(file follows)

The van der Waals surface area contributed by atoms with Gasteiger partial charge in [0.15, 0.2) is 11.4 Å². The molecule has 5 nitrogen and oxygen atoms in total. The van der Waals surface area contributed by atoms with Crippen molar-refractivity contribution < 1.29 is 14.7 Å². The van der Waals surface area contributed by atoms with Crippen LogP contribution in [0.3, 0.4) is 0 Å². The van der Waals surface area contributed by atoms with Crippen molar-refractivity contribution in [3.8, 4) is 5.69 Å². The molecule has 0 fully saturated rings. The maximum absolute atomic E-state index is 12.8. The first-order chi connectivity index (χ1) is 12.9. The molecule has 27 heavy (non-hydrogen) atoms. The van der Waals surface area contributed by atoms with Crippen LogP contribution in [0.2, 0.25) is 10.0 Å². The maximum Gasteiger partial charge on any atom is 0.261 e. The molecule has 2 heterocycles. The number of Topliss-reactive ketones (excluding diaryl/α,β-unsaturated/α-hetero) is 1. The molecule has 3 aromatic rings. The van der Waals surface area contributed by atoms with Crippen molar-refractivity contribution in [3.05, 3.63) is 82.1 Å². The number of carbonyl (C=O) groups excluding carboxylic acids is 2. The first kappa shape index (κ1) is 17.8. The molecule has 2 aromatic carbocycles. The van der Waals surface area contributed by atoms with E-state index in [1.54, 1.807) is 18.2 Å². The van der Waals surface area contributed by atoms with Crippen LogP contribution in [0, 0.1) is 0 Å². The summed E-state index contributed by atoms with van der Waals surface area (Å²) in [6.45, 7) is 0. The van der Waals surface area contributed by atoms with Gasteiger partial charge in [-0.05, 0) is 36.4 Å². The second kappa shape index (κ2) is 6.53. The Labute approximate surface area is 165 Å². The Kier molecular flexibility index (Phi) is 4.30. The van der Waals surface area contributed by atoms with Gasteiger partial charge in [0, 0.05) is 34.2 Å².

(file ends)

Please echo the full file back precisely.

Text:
The van der Waals surface area contributed by atoms with Gasteiger partial charge in [0.15, 0.2) is 11.4 Å². The molecule has 5 nitrogen and oxygen atoms in total. The van der Waals surface area contributed by atoms with Crippen molar-refractivity contribution < 1.29 is 14.7 Å². The van der Waals surface area contributed by atoms with Crippen LogP contribution in [0.3, 0.4) is 0 Å². The van der Waals surface area contributed by atoms with Crippen molar-refractivity contribution in [3.8, 4) is 5.69 Å². The molecule has 0 fully saturated rings. The maximum absolute atomic E-state index is 12.8. The first-order chi connectivity index (χ1) is 12.9. The molecule has 27 heavy (non-hydrogen) atoms. The van der Waals surface area contributed by atoms with Crippen LogP contribution in [0.2, 0.25) is 10.0 Å². The maximum Gasteiger partial charge on any atom is 0.261 e. The molecule has 2 heterocycles. The number of Topliss-reactive ketones (excluding diaryl/α,β-unsaturated/α-hetero) is 1. The molecule has 3 aromatic rings. The van der Waals surface area contributed by atoms with Crippen molar-refractivity contribution in [3.05, 3.63) is 82.1 Å². The number of carbonyl (C=O) groups excluding carboxylic acids is 2. The first kappa shape index (κ1) is 17.8. The molecule has 2 aromatic carbocycles. The van der Waals surface area contributed by atoms with E-state index in [1.54, 1.807) is 18.2 Å². The van der Waals surface area contributed by atoms with Crippen LogP contribution in [0, 0.1) is 0 Å². The summed E-state index contributed by atoms with van der Waals surface area (Å²) in [6.45, 7) is 0. The van der Waals surface area contributed by atoms with Gasteiger partial charge in [-0.05, 0) is 36.4 Å². The second kappa shape index (κ2) is 6.53. The Labute approximate surface area is 165 Å². The Kier molecular flexibility index (Phi) is 4.30. The van der Waals surface area contributed by atoms with Gasteiger partial charge in [0, 0.05) is 34.2 Å².